- Banks increased their net lending from the Eurosystem by EU146.5bn to EU316.3bn. The increase came from new LTRO lending of EU163bn and a drop in MRO lending to the (negligible) amount of EU1.0bn (down from EU17.5bn) making all lending long-term. Total central bank credit of EU316bn is now a substantial percent of the Spanish banks holdings of securities (EU620bn in February), even if Bank of Spain accepts collateral at par (which it does not). More than 50% of bank securities holdings are now parked in ECB although a substantial amount of collateral pledged probably is performing credit claims.
- Net liabilities to the Eurosystem increased by EU55.2bn to EU252.1bn. In total, Spain and Italy now account for more than EU520bn in Target2 liabilities (an amount equal to net liquidity created by the two LTROs).
- The deposit facility increased to EU88.7bn marking a healthy liquidity position (although with a substantial cost due to net lending (in contrast with German banks which increase their deposit facility holdings due to increased net claims to Target2).
The difference with Italian banks which used the LTROs only to finance their negative position with Target2 is significant. Spanish banks keep a large buffer of almost EU90bn in their bank reserve accounts which can cover carry trades and increased Target2 needs for the next months. The troubling fact is that probably most of their tradable assets are now posted long term on Bank of Spain balance sheet (which is a senior creditor) making it hard to find finance in the secured and unsecured money markets. The fact that Spanish banks hold such large amounts on excess liquidity makes the recent increase in Spanish sovereign debt yields rather strange, since that should provide an opportunity for an easy carry trade.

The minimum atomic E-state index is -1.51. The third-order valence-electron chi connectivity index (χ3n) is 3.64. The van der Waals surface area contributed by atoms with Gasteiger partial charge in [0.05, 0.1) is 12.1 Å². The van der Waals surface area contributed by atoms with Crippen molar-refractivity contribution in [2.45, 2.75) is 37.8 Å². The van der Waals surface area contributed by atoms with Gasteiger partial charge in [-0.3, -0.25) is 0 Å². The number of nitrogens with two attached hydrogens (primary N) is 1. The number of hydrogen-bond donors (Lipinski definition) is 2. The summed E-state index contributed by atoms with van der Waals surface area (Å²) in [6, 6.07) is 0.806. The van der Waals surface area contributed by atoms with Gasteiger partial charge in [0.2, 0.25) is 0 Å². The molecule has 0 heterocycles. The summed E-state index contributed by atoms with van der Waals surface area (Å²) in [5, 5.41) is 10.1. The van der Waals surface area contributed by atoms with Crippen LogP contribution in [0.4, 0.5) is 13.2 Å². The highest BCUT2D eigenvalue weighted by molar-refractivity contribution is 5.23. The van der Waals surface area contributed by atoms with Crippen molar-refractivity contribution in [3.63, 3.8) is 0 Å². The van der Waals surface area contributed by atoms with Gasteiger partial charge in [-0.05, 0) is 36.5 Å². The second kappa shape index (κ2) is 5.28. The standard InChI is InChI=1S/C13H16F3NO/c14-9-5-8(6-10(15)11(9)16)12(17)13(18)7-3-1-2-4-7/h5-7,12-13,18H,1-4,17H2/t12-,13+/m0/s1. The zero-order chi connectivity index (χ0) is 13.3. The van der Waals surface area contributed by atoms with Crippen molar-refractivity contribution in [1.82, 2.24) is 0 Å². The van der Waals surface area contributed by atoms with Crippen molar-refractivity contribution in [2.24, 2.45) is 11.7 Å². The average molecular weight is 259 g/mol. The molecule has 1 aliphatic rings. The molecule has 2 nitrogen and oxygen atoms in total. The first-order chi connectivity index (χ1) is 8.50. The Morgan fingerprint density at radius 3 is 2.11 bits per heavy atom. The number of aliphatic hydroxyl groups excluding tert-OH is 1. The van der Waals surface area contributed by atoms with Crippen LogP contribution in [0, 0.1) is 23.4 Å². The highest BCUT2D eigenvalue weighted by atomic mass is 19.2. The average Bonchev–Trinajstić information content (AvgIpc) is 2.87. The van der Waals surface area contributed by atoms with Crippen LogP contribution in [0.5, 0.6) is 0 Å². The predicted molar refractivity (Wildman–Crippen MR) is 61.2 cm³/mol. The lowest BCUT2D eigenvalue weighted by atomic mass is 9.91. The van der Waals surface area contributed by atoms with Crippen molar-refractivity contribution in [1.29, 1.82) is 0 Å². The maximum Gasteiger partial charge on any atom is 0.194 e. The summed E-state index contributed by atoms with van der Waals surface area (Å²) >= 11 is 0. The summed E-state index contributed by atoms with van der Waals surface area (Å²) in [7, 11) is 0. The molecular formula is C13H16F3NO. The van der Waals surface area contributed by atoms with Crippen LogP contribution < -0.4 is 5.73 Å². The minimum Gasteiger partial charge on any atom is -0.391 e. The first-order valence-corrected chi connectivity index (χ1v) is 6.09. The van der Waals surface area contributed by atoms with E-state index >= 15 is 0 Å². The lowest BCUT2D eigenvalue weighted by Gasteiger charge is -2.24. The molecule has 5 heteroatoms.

On a related note, Bundesbank also released its Target2 claims for March, which increased by EU68.6bn to EU615.6bn. This is clearly an unsustainable path, especially since on November (before the 3-year LTROs), Target2 claims were EU495.2bn, an increase of more than EU120bn. Almost 25% of the LTROs was used to finance transfers to the German bank system in just 4 months time. The latter should now probably be in a position to basically not need financing from the Bundesbank which might be obliged to provide liquidity absorbing facilities (term deposits, debt certificates) soon. Otherwise, short-term money market rates in Germany will fall to the deposit facility rate, marking significant monetary easing for the Euro core.
Such capital movements (and differences in lending costs and collateral value) make it quite clear that the Eurosystem will face a very stressed situation in the coming months. ECB action will be needed, either in the form of another LTRO or sovereign bond buying (which since the Greek PSI rather complicates than helps the situation).
If one were to extrapolate based on Germany’s Target2 claims data for 2011 and 2012, the best fit would be a polynomial curve pointing to a surplus of over €1tr at the end of 2012. Obviously such trends are clearly unsustainable: